What is Oral Squamous Cell Carcinoma?

D. Jeffress

Oral squamous cell carcinoma is the most common form of mouth cancer that is usually caused by excessive alcohol and tobacco use. Cancer of the mouth usually manifests as small discolored lesions on the tongue, gums, inner lips, or the floor or roof of the mouth. Patients do not typically experience pain, though swelling and irritation can arise in the later stages of cancer. When detected early, most cases of oral squamous cell carcinoma can be treated with surgery or radiation therapy combined with healthy lifestyle changes. Advanced carcinoma tends to spread quickly, however, and can lead to cancer in throat tissue and lymph nodes in the neck.

Good oral hygiene may help prevent oral squamous cell carcinoma.
Good oral hygiene may help prevent oral squamous cell carcinoma.

Squamous cells make up the outermost layer of tissue in the mouth, and are the most susceptible to oral cancer. Affected tissue can turn red or brown and emerge as elevated open lesions. Some lesions appear as white bumps that are rough to the touch. In most cases, the lesions do not cause physical pain or discomfort. As the cancer spreads, more lesions tend to appear and an individual may experience a sore throat and slight swelling and irritation of the tongue, gums, or soft palate.

The more a person smokes and drinks, and the longer they partake in those activities, the higher their chances of developing cancer.
The more a person smokes and drinks, and the longer they partake in those activities, the higher their chances of developing cancer.

The vast majority of patients diagnosed with oral squamous cell carcinoma are heavy drinkers or tobacco users. The more a person drinks, smokes, or chews tobacco daily, and the longer he or she has been engaging in such habits, the higher the chances of developing cancer. Other causes of carcinoma include poor oral hygiene, tooth erosion, dietary deficiencies, and viral infections such as the human papillomavirus. When a specific cause cannot be identified, doctors term the condition idiopathic.

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Early detection of oral squamous cell carcinoma is important to help prevent the cancer from spreading to other parts of the body. Doctors can usually diagnose oral cancer by physically examining lesions and taking a biopsy of suspicious tissue. Laboratory analysis of tissue samples can confirm that lesions are cancerous.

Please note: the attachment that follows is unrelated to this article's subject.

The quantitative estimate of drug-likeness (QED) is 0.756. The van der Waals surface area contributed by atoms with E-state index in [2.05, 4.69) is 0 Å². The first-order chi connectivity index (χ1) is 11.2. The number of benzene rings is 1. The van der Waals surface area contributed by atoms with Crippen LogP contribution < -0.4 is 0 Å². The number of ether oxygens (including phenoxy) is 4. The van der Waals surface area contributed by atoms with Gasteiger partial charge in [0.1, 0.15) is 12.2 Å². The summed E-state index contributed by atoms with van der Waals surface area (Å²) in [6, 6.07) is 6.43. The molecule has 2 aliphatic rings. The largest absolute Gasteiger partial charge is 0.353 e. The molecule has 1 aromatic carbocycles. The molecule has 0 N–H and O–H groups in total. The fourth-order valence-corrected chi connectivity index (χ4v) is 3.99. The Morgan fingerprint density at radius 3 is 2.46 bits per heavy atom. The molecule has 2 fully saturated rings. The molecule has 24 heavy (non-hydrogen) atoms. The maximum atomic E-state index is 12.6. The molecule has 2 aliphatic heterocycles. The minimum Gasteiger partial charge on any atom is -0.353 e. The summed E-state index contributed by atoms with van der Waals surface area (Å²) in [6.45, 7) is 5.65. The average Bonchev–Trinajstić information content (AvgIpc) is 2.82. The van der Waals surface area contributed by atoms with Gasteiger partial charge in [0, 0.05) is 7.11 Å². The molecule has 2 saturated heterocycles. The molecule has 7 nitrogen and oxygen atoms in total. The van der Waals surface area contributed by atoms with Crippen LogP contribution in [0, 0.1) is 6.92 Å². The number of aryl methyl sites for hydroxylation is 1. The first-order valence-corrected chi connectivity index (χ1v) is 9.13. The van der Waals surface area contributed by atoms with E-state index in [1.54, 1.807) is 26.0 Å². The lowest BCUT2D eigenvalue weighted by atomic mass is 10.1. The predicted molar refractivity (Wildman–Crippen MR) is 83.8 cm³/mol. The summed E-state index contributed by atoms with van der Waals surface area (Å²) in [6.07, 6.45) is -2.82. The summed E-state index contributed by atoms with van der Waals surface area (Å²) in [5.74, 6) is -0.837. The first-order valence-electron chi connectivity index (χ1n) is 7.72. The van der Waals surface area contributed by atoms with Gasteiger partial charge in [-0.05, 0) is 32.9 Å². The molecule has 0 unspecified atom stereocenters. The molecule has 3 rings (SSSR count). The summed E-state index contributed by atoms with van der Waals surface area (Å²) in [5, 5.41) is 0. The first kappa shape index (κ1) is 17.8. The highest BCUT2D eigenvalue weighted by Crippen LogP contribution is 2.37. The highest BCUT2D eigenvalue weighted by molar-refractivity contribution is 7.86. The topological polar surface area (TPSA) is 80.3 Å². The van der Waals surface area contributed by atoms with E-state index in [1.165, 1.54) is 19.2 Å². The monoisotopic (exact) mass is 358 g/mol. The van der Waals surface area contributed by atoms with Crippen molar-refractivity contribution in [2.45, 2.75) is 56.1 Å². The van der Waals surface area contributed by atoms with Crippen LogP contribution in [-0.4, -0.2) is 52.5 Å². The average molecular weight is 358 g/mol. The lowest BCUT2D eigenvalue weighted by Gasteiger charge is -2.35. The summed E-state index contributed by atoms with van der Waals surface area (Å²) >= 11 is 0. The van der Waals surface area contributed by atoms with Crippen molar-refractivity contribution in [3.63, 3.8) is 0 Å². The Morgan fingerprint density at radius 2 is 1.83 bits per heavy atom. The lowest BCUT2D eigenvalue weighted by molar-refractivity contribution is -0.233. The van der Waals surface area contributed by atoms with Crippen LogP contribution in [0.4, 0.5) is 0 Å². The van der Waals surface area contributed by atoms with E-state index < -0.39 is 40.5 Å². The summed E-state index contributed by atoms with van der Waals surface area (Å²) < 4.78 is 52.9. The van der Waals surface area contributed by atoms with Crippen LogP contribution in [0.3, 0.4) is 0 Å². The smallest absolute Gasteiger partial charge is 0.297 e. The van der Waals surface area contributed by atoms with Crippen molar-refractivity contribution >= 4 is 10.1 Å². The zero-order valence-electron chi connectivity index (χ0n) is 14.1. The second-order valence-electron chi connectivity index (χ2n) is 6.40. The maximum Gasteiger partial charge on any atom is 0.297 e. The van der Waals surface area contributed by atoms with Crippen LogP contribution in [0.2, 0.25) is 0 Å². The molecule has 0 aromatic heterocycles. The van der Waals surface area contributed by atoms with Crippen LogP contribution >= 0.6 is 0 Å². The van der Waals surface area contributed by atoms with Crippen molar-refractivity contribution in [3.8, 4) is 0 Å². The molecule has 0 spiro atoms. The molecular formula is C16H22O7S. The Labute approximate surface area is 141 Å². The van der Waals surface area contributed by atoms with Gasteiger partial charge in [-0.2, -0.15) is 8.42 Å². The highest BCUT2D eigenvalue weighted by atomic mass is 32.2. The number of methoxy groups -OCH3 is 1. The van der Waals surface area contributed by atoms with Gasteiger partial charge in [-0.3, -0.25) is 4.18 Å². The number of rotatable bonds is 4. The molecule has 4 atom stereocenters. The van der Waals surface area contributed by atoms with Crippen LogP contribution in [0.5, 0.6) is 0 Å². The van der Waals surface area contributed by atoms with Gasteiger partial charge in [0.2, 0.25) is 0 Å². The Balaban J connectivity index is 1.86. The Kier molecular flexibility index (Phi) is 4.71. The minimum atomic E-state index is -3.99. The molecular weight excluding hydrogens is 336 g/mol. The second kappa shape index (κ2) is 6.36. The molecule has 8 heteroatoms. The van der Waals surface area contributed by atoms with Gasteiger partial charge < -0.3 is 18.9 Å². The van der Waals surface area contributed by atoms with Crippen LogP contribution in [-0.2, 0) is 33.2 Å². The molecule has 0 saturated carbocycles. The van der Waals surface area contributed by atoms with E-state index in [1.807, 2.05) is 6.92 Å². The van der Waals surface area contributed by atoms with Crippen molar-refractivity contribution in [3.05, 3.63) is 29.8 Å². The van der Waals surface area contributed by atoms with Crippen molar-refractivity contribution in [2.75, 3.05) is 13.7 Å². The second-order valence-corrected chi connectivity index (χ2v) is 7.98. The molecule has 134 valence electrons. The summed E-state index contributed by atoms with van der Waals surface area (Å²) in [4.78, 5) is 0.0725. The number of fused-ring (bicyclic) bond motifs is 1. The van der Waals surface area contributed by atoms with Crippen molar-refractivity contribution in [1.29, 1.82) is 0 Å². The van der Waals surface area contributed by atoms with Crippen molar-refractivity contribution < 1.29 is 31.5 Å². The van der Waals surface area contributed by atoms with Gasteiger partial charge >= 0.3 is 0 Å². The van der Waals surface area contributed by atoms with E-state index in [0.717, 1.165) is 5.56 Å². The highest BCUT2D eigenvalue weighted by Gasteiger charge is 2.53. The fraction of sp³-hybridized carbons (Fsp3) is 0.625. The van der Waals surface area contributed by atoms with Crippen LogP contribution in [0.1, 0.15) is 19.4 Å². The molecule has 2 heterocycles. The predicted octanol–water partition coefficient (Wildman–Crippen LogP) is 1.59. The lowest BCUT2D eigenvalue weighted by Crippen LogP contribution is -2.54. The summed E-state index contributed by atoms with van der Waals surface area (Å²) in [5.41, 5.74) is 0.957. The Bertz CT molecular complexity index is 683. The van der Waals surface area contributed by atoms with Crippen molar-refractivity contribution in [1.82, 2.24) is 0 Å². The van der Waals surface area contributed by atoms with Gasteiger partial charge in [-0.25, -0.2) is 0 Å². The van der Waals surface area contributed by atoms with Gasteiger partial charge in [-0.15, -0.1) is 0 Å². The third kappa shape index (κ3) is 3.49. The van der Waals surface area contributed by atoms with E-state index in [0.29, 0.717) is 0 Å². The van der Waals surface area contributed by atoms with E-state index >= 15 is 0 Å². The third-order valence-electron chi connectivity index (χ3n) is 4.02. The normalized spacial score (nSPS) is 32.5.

Most cases of oral squamous cell carcinoma are treated surgically. A surgeon can cut away lesions and nearby damaged tissue. In serious cases, entire sections of the lower lip, gum, or tongue may need to be removed. If cancer persists after surgical procedures, doctors may decide to administer radiation therapy treatments. Follow-up examinations are important to ensure that all cancerous tissue has been removed. Doctors generally suggest that postoperative patients abstain from tobacco products and alcohol and establish good oral hygiene practices to prevent future issues.

Frequent tobacco use can lead to oral squamous cell carcinoma.
Frequent tobacco use can lead to oral squamous cell carcinoma.

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Discussion Comments


If the definite etiology of cancers were known a cure would have been found long ago. There are many cancers that are idiopathic. Not everyone who drinks or smokes gets cancer and not everyone who does not drink or smoke does not get cancer. There are no "rules" for cancers.


My husband was diagnosed with mouth cancer 5 years ago. He's been treated and has been given the all clear, but it's been a tough road for him and for my family.

He has never smoked a cigarette in his life, and this last comment was extremely offensive. Don't assume that all cancer patients are smokers.


I had no clue that drinking heavily could cause a squamous cell carcinoma of the oral cavity! I mean, I obviously know that drinking heavily is generally bad for you, but cancer? I would never have guessed! I guess this is just another reason not to drink too much.

Anyway, I find it kind of disturbing that this kind of cancer is pretty much painless. I feel like it would be easy not to notice a small lesion in your mouth, especially if it doesn't hurt. I would imagine most people find out they have this at their yearly visit to the dentist instead of noticing it themselves.


@JessicaLynn - Oral cancer treatment does sound mighty unpleasant. And I agree with you about smoking. It's pretty crazy anyone takes up the habit anymore.

However, I just wanted to remind everyone that smoking isn't the only thing that causes oral cancer. So if you see someone who has been through oral cancer treatment, don't just assume that it's because they were a smoker or a heavy drinker. Like the article says, HPV can cause it too. And some cases just appear for no reason! So you never really know.


When I hear about cancer, oral or otherwise, that's caused by smoking, I wonder why anyone even smokes anymore. I mean, I can understand why people used to smoke, before we knew how bad it was for you. But these days, everyone knows smoking is harmful to your health! It even says it right one the pack of cigarettes! There's just no excuse for starting.

Oral cancer sounds awful. I would never want to risk having to have part of my lip or tongue removed just so I could enjoy a cigarette! Not to mention the fact that cancer can also kill you.

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